St Paul reminds us in Romans today that we gentiles—we non-Jews—have been welcomed into God’s family in Jesus Christ on the back of Israel’s covenant, which has never been revoked: as he puts it, “it’s not you that supports the root, but the root that supports you.” And here he echoes both Isaiah and our Psalm today. Isaiah, after Judah’s return from foreign exile, finds it in himself to be generous to foreign nations, declaring that Israel’s God loves universally. Likewise Psalm 67 announces God’s blessing to the nations—yet the psalmist praises Israel’s God for this blessing, rather than some good-natured generic divinity: “That your ways may be known on earth: your liberating power among all nations”.

And none of this is ‘natural’. St Paul today makes it clear that Israel is God’s first and inalienable love, even if many in Israel are unresponsive. So, God shares some of that unrequited love with us, who aren’t Jewish. And listen to his language about what is and isn’t natural: “you have been cut from what is by nature a wild olive tree and grafted, contrary to nature, into a cultivated olive tree…”. Hear that? It’s contrary to nature that you and I are here today, giving thanks for the grace of God that’s found us and established us in God’s family, which goes back to Moses and Abraham, in which we have no natural claim of blood or ancestry.

And so we come to today’s gospel passage of the Canaanite woman, which gives us a window into how this inclusion of gentiles played out in the church where Matthew’s gospel originated—a church thought to be primarily Jewish. Jesus is portrayed as reluctant to help this woman, only then to be won over by her wit as much as her faith. This provides a role model for Christians whenever there’s doubt about who gets a seat at the table. And because Jesus is portrayed as initially reluctant, we see that the difficulty of these changes, these new arrivals, is being acknowledged. This is surely helpful.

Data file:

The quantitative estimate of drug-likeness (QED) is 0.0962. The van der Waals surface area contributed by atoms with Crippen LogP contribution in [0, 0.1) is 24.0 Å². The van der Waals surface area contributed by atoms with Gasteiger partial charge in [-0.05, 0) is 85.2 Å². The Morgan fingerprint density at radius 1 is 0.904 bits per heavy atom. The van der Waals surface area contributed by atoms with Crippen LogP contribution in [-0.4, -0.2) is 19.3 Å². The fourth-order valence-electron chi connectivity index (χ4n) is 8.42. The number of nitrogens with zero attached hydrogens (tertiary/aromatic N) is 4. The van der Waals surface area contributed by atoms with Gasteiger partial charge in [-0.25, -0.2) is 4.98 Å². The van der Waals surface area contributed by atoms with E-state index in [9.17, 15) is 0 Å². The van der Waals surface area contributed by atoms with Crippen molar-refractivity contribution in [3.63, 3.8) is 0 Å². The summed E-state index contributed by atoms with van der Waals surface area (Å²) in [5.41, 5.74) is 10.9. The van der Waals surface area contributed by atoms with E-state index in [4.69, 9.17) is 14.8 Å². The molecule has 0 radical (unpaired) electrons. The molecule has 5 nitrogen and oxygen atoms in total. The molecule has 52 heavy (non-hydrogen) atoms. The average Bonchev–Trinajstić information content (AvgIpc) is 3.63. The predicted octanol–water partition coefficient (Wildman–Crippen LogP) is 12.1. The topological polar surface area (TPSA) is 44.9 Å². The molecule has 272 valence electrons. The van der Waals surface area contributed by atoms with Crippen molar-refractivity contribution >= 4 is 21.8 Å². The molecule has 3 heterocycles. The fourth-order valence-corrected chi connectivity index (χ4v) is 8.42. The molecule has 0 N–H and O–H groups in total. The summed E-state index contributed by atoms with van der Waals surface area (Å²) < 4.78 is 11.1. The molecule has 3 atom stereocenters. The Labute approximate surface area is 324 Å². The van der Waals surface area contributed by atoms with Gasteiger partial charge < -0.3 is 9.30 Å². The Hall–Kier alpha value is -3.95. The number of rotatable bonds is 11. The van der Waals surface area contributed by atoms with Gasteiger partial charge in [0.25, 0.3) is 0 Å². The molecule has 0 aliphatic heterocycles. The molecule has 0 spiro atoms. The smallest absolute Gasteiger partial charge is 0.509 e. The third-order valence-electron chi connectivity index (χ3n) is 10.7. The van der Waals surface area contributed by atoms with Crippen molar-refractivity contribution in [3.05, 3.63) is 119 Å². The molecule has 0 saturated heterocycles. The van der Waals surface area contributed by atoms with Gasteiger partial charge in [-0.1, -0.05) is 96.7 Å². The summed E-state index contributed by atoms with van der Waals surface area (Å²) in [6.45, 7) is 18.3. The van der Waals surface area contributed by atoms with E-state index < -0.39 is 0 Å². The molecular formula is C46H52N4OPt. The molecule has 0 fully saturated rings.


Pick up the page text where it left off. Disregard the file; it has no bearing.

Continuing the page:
So, here’s this pushy, mouthy woman, and an indigenous woman at that—a descendent of those original inhabitants of Canaan before Israel arrived, and indeed who’d fought frontier wars with Israel. She fronts Jesus bold as brass: like a Palestinian woman demanding entry at an Israeli checkpoint, or like Rosa Parks claiming that bus seat in Montgomery, Alabama, in 1955, or like Senator Lidia Thorpe fronting the National Press Club last week. None of these women are necessarily welcome arrivals, but they’re persistent, with the Canaanite women presented in the gospel as teaching Jesus a thing or two—there’s no place for her at the table maybe, but even the dogs might expect a few scraps.

The Canaanite woman ignores Jesus’s mansplaining and stakes her claim on the grace of God—a grace that’s evident to her in the story of Israel, so why can’t she and her little girl have some of that? Why not indeed? And Jesus is won over. But he's not a woke liberal, he doesn’t betray the traditional faith of Israel, he just sees to the heart of it, so that something unexpected happens, and against the order of nature—that is, against the deeply entrenched and near-irresistible forces of wilfully blinded self-interest that make the world go round.

So, friends, our gift and our challenge here in the Eucharist is to recognise and to claim this unnatural state-of-affairs for our own—to know ourselves as gifted and engrafted rather than naturally entitled. And precisely this breakthrough insight frees us to be genuinely large-souled, genuinely welcoming of others, regardless of claims that ‘it’s just not natural’. And a good place to start would be on Referendum Day.

The Lord be with you …

St Philip's Anglican Church,
cnr Moorhouse and Macpherson Streets, O'Connor, ACT 2602.